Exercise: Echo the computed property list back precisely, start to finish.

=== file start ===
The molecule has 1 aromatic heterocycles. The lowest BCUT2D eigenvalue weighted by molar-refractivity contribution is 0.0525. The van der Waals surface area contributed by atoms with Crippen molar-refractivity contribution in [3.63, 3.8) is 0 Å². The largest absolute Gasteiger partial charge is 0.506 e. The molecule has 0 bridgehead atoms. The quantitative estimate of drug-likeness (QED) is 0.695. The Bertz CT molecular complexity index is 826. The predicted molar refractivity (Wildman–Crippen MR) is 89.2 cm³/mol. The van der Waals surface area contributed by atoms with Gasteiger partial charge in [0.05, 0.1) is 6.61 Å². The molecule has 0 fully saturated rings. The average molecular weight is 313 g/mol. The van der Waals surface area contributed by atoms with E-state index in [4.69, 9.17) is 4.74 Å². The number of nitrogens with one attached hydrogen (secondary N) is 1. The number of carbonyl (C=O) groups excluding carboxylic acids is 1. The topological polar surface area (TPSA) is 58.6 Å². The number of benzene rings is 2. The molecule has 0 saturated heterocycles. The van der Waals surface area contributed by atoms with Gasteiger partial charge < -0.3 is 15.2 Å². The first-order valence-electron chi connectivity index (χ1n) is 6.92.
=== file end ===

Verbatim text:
The molecule has 1 aromatic heterocycles. The lowest BCUT2D eigenvalue weighted by molar-refractivity contribution is 0.0525. The van der Waals surface area contributed by atoms with Crippen molar-refractivity contribution in [3.63, 3.8) is 0 Å². The largest absolute Gasteiger partial charge is 0.506 e. The molecule has 0 bridgehead atoms. The quantitative estimate of drug-likeness (QED) is 0.695. The Bertz CT molecular complexity index is 826. The predicted molar refractivity (Wildman–Crippen MR) is 89.2 cm³/mol. The van der Waals surface area contributed by atoms with Gasteiger partial charge in [0.05, 0.1) is 6.61 Å². The molecule has 0 fully saturated rings. The average molecular weight is 313 g/mol. The van der Waals surface area contributed by atoms with E-state index in [4.69, 9.17) is 4.74 Å². The number of nitrogens with one attached hydrogen (secondary N) is 1. The number of carbonyl (C=O) groups excluding carboxylic acids is 1. The topological polar surface area (TPSA) is 58.6 Å². The number of benzene rings is 2. The molecule has 0 saturated heterocycles. The van der Waals surface area contributed by atoms with Gasteiger partial charge < -0.3 is 15.2 Å². The first-order valence-electron chi connectivity index (χ1n) is 6.92.